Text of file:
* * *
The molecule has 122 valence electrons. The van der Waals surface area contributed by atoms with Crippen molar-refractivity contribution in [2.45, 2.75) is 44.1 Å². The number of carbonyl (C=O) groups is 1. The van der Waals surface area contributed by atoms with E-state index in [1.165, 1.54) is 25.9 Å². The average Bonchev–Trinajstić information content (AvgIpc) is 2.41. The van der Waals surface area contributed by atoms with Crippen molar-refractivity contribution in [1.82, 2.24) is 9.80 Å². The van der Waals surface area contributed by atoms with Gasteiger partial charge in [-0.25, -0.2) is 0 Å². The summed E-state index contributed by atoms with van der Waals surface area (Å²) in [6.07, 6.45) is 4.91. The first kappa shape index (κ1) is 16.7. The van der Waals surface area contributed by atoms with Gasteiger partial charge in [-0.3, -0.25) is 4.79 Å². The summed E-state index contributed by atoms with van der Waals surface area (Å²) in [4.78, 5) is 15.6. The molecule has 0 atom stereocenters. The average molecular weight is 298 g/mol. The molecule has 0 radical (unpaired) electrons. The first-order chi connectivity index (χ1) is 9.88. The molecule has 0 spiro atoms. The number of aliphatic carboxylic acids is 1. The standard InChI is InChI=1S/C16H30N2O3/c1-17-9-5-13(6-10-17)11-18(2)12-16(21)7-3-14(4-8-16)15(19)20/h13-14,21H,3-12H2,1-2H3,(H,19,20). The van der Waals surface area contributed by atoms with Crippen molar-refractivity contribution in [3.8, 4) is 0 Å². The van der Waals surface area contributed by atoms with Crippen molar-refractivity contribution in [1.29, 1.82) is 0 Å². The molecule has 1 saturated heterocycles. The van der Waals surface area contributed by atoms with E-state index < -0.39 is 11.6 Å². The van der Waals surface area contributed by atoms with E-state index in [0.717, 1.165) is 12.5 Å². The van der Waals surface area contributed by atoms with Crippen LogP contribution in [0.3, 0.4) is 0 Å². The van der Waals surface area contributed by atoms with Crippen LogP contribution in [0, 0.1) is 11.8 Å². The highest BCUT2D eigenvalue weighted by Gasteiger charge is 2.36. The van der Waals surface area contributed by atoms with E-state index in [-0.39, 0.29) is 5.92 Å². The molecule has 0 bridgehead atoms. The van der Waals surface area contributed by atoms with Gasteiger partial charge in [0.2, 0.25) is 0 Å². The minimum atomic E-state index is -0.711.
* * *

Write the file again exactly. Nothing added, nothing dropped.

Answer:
The molecule has 122 valence electrons. The van der Waals surface area contributed by atoms with Crippen molar-refractivity contribution in [2.45, 2.75) is 44.1 Å². The number of carbonyl (C=O) groups is 1. The van der Waals surface area contributed by atoms with E-state index in [1.165, 1.54) is 25.9 Å². The average Bonchev–Trinajstić information content (AvgIpc) is 2.41. The van der Waals surface area contributed by atoms with Crippen molar-refractivity contribution in [1.82, 2.24) is 9.80 Å². The van der Waals surface area contributed by atoms with Gasteiger partial charge in [-0.25, -0.2) is 0 Å². The summed E-state index contributed by atoms with van der Waals surface area (Å²) in [6.07, 6.45) is 4.91. The first kappa shape index (κ1) is 16.7. The van der Waals surface area contributed by atoms with Gasteiger partial charge in [-0.3, -0.25) is 4.79 Å². The summed E-state index contributed by atoms with van der Waals surface area (Å²) in [4.78, 5) is 15.6. The molecule has 0 atom stereocenters. The average molecular weight is 298 g/mol. The molecule has 0 radical (unpaired) electrons. The first-order chi connectivity index (χ1) is 9.88. The molecule has 0 spiro atoms. The number of aliphatic carboxylic acids is 1. The standard InChI is InChI=1S/C16H30N2O3/c1-17-9-5-13(6-10-17)11-18(2)12-16(21)7-3-14(4-8-16)15(19)20/h13-14,21H,3-12H2,1-2H3,(H,19,20). The van der Waals surface area contributed by atoms with Crippen molar-refractivity contribution in [3.8, 4) is 0 Å². The van der Waals surface area contributed by atoms with Crippen molar-refractivity contribution in [1.29, 1.82) is 0 Å². The molecule has 1 saturated heterocycles. The van der Waals surface area contributed by atoms with E-state index < -0.39 is 11.6 Å². The van der Waals surface area contributed by atoms with E-state index in [0.717, 1.165) is 12.5 Å². The van der Waals surface area contributed by atoms with Crippen LogP contribution in [0.3, 0.4) is 0 Å². The van der Waals surface area contributed by atoms with Crippen LogP contribution in [0, 0.1) is 11.8 Å². The highest BCUT2D eigenvalue weighted by Gasteiger charge is 2.36. The van der Waals surface area contributed by atoms with E-state index in [-0.39, 0.29) is 5.92 Å². The molecule has 0 bridgehead atoms. The van der Waals surface area contributed by atoms with Gasteiger partial charge in [0.2, 0.25) is 0 Å². The minimum atomic E-state index is -0.711.